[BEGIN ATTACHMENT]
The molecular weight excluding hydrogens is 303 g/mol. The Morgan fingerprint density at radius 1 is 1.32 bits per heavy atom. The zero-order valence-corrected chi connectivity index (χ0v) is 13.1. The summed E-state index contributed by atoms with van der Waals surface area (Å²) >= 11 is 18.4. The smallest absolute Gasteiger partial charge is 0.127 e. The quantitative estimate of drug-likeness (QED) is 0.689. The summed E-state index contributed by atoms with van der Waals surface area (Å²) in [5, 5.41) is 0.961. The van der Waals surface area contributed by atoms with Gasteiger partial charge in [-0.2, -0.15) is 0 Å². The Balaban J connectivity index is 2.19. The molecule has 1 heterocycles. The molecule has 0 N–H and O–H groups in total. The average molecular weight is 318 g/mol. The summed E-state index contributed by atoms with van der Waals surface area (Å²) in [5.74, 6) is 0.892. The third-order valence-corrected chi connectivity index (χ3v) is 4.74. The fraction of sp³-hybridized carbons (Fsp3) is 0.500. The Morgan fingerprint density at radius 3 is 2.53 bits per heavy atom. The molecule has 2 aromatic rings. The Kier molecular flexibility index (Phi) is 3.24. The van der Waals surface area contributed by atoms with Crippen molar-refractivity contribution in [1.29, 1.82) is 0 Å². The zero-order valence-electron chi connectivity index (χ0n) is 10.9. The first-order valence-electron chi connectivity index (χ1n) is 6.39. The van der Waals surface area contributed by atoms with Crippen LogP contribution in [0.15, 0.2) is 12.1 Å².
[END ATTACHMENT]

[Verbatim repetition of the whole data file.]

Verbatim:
The molecular weight excluding hydrogens is 303 g/mol. The Morgan fingerprint density at radius 1 is 1.32 bits per heavy atom. The zero-order valence-corrected chi connectivity index (χ0v) is 13.1. The summed E-state index contributed by atoms with van der Waals surface area (Å²) >= 11 is 18.4. The smallest absolute Gasteiger partial charge is 0.127 e. The quantitative estimate of drug-likeness (QED) is 0.689. The summed E-state index contributed by atoms with van der Waals surface area (Å²) in [5, 5.41) is 0.961. The van der Waals surface area contributed by atoms with Gasteiger partial charge in [-0.2, -0.15) is 0 Å². The Balaban J connectivity index is 2.19. The molecule has 1 heterocycles. The molecule has 0 N–H and O–H groups in total. The average molecular weight is 318 g/mol. The summed E-state index contributed by atoms with van der Waals surface area (Å²) in [5.74, 6) is 0.892. The third-order valence-corrected chi connectivity index (χ3v) is 4.74. The fraction of sp³-hybridized carbons (Fsp3) is 0.500. The Morgan fingerprint density at radius 3 is 2.53 bits per heavy atom. The molecule has 2 aromatic rings. The Kier molecular flexibility index (Phi) is 3.24. The van der Waals surface area contributed by atoms with Crippen molar-refractivity contribution in [1.29, 1.82) is 0 Å². The zero-order valence-electron chi connectivity index (χ0n) is 10.9. The first-order valence-electron chi connectivity index (χ1n) is 6.39. The van der Waals surface area contributed by atoms with Crippen LogP contribution in [0.15, 0.2) is 12.1 Å².